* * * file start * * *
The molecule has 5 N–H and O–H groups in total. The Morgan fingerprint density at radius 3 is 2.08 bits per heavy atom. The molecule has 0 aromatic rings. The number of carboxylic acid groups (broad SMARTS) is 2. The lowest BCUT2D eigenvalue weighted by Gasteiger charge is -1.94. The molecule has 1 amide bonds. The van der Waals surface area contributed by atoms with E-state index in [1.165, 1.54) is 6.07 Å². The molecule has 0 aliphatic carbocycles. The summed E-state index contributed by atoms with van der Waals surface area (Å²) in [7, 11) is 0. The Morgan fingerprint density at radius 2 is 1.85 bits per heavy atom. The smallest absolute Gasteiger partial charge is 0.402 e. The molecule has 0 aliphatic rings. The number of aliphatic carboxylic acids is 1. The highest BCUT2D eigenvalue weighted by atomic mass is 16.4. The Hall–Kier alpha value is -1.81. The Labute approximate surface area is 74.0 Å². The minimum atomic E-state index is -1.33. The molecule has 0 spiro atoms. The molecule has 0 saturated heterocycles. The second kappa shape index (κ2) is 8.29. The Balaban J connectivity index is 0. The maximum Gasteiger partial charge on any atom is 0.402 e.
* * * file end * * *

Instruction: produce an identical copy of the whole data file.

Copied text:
The molecule has 5 N–H and O–H groups in total. The Morgan fingerprint density at radius 3 is 2.08 bits per heavy atom. The molecule has 0 aromatic rings. The number of carboxylic acid groups (broad SMARTS) is 2. The lowest BCUT2D eigenvalue weighted by Gasteiger charge is -1.94. The molecule has 1 amide bonds. The van der Waals surface area contributed by atoms with E-state index in [1.165, 1.54) is 6.07 Å². The molecule has 0 aliphatic carbocycles. The summed E-state index contributed by atoms with van der Waals surface area (Å²) in [7, 11) is 0. The Morgan fingerprint density at radius 2 is 1.85 bits per heavy atom. The smallest absolute Gasteiger partial charge is 0.402 e. The molecule has 0 aliphatic rings. The number of aliphatic carboxylic acids is 1. The highest BCUT2D eigenvalue weighted by atomic mass is 16.4. The Hall–Kier alpha value is -1.81. The Labute approximate surface area is 74.0 Å². The minimum atomic E-state index is -1.33. The molecule has 0 spiro atoms. The molecule has 0 saturated heterocycles. The second kappa shape index (κ2) is 8.29. The Balaban J connectivity index is 0. The maximum Gasteiger partial charge on any atom is 0.402 e.